In contrast, we hypothesize that non-impaired individuals will reduce muscle activity with practice transitioning from the stabilizing environment to an unassisted environment. As observed previously , the control methods used by non-impaired participants during a novel environment transition were successful for controlling mediolateral COM movement, but they may not have been efficient. Reductions in muscle activity with practice would suggest a prioritization of control effort. Franklin et al. have suggested a motor learning model in which the central nervous system first adapts control parameters to reduce error, and once errors are below a threshold, the nervous system will gradually reduce excessive muscle activity . This motor “slacking” model in which people reduce control effort with practice has been observed in non-impaired individuals walking with a powered exoskeleton . In accordance with Franklin’s model, we hypothesize that non-impaired individuals will prioritize reductions in control effort with practice because movement errors were substantially small during the locomotor transition from a stabilizing environment to unassisted walking [1, 11].
All participants gave written informed consent prior to beginning the study. Both the Northwestern University Institutional Review Board and the Edward Hines Jr. Veterans Administration Hospital Institutional Review Board approved the protocol. All participants were between 18 and 75 years of age. Inclusion criteria for participants with iSCI included: injury level between C1-T10, American Spinal Injury Association Impairment Scale (AIS) C or D , > 1 year post-injury, range of motion within functional limits of ambulation, and ability to walk 10 m without assistive devices. Participants with iSCI were excluded from the study if they: had excessive spasticity in the lower limbs, were unable to tolerate 45 min total of treadmill walking, had a history of recurrent fractures or known orthopedic problems in the lower extremity, or had concomitant central or peripheral neurologic injury. Non-impaired participants were excluded if they had any medical conditions limiting ambulatory ability. Participants did not alter medications for this study.
All experiments took place in the Human Agility Laboratory at Northwestern University, Chicago, IL. Participants walked on an oversized treadmill – 1.39 m belt width (Tuff Tread, Willis, TX) – providing space to step laterally (Fig. 1a). Participants wore a trunk harness attached to a passive overhead safety support system (Aretech, Ashburn, VA) that provided no bodyweight support and allowed unrestricted travel across the treadmill.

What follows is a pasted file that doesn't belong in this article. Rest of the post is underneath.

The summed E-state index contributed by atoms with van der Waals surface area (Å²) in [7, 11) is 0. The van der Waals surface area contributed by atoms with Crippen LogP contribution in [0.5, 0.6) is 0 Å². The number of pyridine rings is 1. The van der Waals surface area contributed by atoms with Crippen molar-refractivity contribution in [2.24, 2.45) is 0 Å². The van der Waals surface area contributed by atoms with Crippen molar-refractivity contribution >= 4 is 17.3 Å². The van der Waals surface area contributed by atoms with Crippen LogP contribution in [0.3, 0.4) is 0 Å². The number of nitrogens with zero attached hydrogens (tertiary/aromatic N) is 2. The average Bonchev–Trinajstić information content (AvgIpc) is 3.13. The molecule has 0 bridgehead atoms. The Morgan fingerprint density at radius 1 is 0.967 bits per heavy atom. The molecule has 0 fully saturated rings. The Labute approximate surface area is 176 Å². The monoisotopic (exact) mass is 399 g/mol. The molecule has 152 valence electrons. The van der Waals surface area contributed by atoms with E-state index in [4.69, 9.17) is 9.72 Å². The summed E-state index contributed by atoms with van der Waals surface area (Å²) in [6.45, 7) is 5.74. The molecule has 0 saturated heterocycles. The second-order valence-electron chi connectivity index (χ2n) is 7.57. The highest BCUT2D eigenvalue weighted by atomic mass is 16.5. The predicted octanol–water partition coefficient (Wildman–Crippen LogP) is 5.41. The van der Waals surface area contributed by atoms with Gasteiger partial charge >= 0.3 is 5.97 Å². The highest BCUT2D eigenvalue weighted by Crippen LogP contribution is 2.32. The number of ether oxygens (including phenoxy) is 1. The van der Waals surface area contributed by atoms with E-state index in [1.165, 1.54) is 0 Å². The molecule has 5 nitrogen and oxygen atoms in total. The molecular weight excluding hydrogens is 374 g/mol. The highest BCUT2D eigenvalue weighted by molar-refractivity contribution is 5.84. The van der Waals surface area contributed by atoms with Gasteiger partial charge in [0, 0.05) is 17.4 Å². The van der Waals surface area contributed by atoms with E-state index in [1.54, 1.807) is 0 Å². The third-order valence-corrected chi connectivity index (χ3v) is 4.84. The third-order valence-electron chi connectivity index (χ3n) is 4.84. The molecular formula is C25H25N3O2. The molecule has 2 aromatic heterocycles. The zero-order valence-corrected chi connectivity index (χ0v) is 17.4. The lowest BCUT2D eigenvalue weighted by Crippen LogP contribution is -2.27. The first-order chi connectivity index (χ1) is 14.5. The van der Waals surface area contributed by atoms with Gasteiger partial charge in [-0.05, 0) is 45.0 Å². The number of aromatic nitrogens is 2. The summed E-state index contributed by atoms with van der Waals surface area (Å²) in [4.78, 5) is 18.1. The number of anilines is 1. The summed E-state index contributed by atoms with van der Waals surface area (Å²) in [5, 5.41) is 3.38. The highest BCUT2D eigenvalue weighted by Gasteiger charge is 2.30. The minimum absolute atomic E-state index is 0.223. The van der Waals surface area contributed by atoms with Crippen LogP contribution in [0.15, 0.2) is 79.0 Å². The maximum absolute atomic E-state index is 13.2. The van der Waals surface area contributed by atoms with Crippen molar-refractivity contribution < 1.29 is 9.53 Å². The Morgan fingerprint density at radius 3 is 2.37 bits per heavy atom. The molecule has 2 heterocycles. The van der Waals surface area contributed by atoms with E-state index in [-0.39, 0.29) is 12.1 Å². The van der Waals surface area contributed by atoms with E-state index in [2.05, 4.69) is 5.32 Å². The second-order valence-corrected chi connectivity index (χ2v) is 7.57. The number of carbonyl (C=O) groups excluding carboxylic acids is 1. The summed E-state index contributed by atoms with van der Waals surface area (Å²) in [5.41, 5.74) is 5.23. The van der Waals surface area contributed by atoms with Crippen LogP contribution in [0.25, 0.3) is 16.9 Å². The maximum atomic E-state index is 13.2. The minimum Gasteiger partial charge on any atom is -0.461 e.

During select walking periods, stabilizing lateral forces were applied to a pelvis harness using a pair of cables (Fig. 1a). Force on each cable was created by a series-elastic linear motor and measured by a load cell connected in series . During periods when lateral forces were applied, participants experienced a variable lateral force proportional (50 Ns/m) in magnitude and opposite in direction to their real-time lateral COM velocity. This velocity-dependent resistance created by the applied force field reduced the self-generated lateral stabilization required to maintain straight-ahead walking. This velocity-dependent resistance is not a typical method used to provide stability in gait rehabilitation settings. Because the stabilization field is continuous and dependent on the participant’s motion, people can potentially form an internal model of the field and adjust movement patterns accordingly. A result of these properties is that people may demonstrate particularly strong aftereffects when the viscous stabilizing field is removed when compared to other forms of stabilization (e.g. handrails or manual assistance).
To measure kinematics, we placed 17 reflective markers on the pelvis and bilaterally on the greater trochanter, lateral knee, lateral malleolus, calcaneus, and 2nd and 5th metatarsals. An 11-camera motion capture system (Qualisys, Gothenburg Sweden) recorded 3D marker coordinates at 100 Hz. To measure EMG activity, we placed wireless surface electrodes (Delsys Trigno, Natick, MA) bilaterally on the gluteus medius (GM) hip abductor muscles since GM activity has been shown to significantly correlate with mediolateral foot placement . EMG signals were recorded at 1000 Hz.
The study was a within-person design for each group (individuals with and without iSCI) since we expected significant variability in walking behavior between individuals. Thus, we examined how each participant changed relative to their baseline walking behavior.
First, to characterize the functional abilities of the study participants, we collected demographic information (all participants) and clinical outcome measures (only participants with iSCI) performed without assistive devices. The clinical outcome measures included: the lower extremity motor score portion of the International Standards for Neurological Classification of Spinal Cord Injury exam (ISNCSCI) , 10 Meter Walk Test  performed at maximum speed, Timed Up and Go , Walking Index for Spinal Cord Injury , and the Berg Balance Scale .